The Carlisle Mosquito Online

Friday, September 22, 2006


Eastern Black Swallowtail (Papilio polyxenes)

The Eastern Black Swallowtail is a common butterfly in our area from March to September with a very interesting life span that can easily be watched first hand. Over the last few years I have had an enjoyable time raising and watching these caterpillars turn into butterflies and then releasing them back into the wild.

I first noticed the Swallowtail caterpillars when I thought I had bird droppings all over the parsley in my garden; on closer inspection they turned out to be living things that were less than 1/4 inch long, black-brown with a white area mid-center on their backs, and covered with spikes. A good picture of this first stage can be found at first inclination was to leave them on my parsley, but in a few days when they entered the next caterpillar stage and started eating all my parsley, I put them in a container with a sprig of store-bought parsley for each caterpillar.

A caterpillar terrarium

Caterpillars tend to stay where their food is until they are ready to pupate, so it is easy to contain and maintain them. A small terrarium with a screen top is ideal. Sprigs of parsley can be inserted in a small-mouthed container of water and placed on a paper plate. The water keeps the parsley fresh longer, and you can change the parsley and the paper plate as necessary. Another method is to lay paper towels on the floor of the terrarium and place the parsley on the paper towels. Make sure not to throw your caterpillars out when you change the materials.

In the second stage they develop black and white stripes with yellow spots on every other black band while retaining some of the black spikes they had in the first stage. They eat voraciously and need fresh parsley about twice a day. As they continue to grow, they will shed their skin and the white stripes will become greener in color. Notice the spikes in the picture above.

When they get to the third caterpillar stage, they are about two inches long, the white bands take on a yellowish-green tinge, and the spikes are gone, leaving a smooth caterpillar. In this stage the caterpillar starts to roam around and will crawl up the sides of the terrarium and across the top looking for a place to form a chrysalis.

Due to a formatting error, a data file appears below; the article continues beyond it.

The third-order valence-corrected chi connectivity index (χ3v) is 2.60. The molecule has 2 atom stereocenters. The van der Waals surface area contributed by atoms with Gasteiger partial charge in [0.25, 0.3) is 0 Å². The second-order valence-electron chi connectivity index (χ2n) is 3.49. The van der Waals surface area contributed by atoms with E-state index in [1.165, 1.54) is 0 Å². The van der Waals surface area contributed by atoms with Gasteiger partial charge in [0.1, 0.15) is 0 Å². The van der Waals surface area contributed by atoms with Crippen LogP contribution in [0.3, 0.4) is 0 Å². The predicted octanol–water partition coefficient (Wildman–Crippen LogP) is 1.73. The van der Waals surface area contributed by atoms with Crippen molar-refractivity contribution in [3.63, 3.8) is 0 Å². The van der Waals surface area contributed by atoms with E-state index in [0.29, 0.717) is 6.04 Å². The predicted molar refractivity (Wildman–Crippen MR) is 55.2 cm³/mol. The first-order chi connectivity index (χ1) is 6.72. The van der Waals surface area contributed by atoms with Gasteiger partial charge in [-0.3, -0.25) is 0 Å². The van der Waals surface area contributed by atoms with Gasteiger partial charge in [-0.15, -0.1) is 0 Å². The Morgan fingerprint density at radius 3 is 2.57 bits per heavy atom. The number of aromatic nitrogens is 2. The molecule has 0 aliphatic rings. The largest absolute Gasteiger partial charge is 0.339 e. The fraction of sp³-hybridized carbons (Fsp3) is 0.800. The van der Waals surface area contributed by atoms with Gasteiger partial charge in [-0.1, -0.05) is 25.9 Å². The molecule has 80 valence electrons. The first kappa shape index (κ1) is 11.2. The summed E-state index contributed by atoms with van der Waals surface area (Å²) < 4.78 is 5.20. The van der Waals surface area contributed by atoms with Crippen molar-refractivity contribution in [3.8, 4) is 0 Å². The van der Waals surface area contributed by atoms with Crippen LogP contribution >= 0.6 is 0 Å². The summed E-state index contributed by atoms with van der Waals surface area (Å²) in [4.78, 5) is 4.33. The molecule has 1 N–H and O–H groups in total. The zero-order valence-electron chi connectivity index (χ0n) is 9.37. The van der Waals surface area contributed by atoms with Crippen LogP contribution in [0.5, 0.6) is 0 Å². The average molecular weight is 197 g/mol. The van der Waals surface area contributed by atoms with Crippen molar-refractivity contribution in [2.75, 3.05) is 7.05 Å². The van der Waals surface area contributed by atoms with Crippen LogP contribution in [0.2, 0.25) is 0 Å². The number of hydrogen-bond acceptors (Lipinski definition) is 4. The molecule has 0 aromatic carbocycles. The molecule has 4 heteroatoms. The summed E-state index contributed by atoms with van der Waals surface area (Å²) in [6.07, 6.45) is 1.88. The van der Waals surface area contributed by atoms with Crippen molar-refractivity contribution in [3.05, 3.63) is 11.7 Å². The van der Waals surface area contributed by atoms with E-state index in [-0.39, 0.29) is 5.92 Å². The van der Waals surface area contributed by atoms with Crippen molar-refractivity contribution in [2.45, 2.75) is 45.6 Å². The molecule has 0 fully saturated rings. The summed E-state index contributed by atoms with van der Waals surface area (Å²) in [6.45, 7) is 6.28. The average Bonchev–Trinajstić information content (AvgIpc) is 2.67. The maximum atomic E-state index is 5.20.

Forming a chrysalis

As they form a chrysalis, they will attach themselves at the bottom and then work a finely spun sling around their body about two-thirds of the way up. Their size diminishes as they appear to scrunch up, and they may stay that way for a day. When the chrysalis is formed, it will look like a green leaf or a brown twig. If it is green, the caterpillar will emerge as a butterfly that same summer; if it is brown, they will over-winter in this stage and emerge next March through May. The owner of the Butterfly Place in Westford told me that the green chrysalis is rare. However, last year I had my first green one, and this year I had only one brown one, which hatched this season regardless of its color.

When the butterflies are ready, their chrysalis will darken, and within a day they will emerge and take about 15 minutes to unfurl their wings which appear pleated. Males (more yellow) have two rows of yellow spots near the wing edge, and on the lower wings they have a yellow band with a narrow blue band underneath. The females (more blue) have two rows of white-cream spots that are often faint on the upper wings. The lower wings have a wide blue band between the spots. See swallowtail.htm for good pictures of the male and female butterfly.

Releasing the butterflies

They can't fly for the first few hours so it is easy to transport them for release. Wait an hour and then place your finger in front of their front legs; they will step up onto your finger. Make sure all legs have stepped up before moving your finger away. I release my butterflies onto a butterfly bush. At this point they still like to hang from the bottom of the blossom, and by holding them close to the blossom they can step onto it.

This year I raised Monarchs (they like milkweed) and Eastern Black Swallowtails together — parsley to the left, milkweed leaves to the right. The two populations stayed by their food sources and didn't mix until it was time to form a chrysalis; then they all hung out together!

Other facts: the wingspan is 3 1/2 inches; its favorite caterpillar food is parsley, carrots, Queen Anne's Lace and dill; its favorite butterfly nectar is butterfly bush, fruit trees, echinacea, phlox, zinnias, and loosestrife; and its habitat is open fields, meadows, and gardens.

References: 1) Wikipedia, The Free Encyclopedia, Swallowtail. 2) Pyle, Robert Michael, National Audubon Society Field Guide to North American Butterflies. New York: Alfred A. Knopf. 1981. 3) Eastern Black Swallowtail. Study of Northern Virginia Ecology, Stratford Landing Elementary School.


Anyone can write the Biodiversity Corner about any living thing, animal or vegetable, that exists in the wild and was seen in Carlisle. Or tell Kay Fairweather what you've seen or send her a photo, and she will write the column.


2006 The Carlisle Mosquito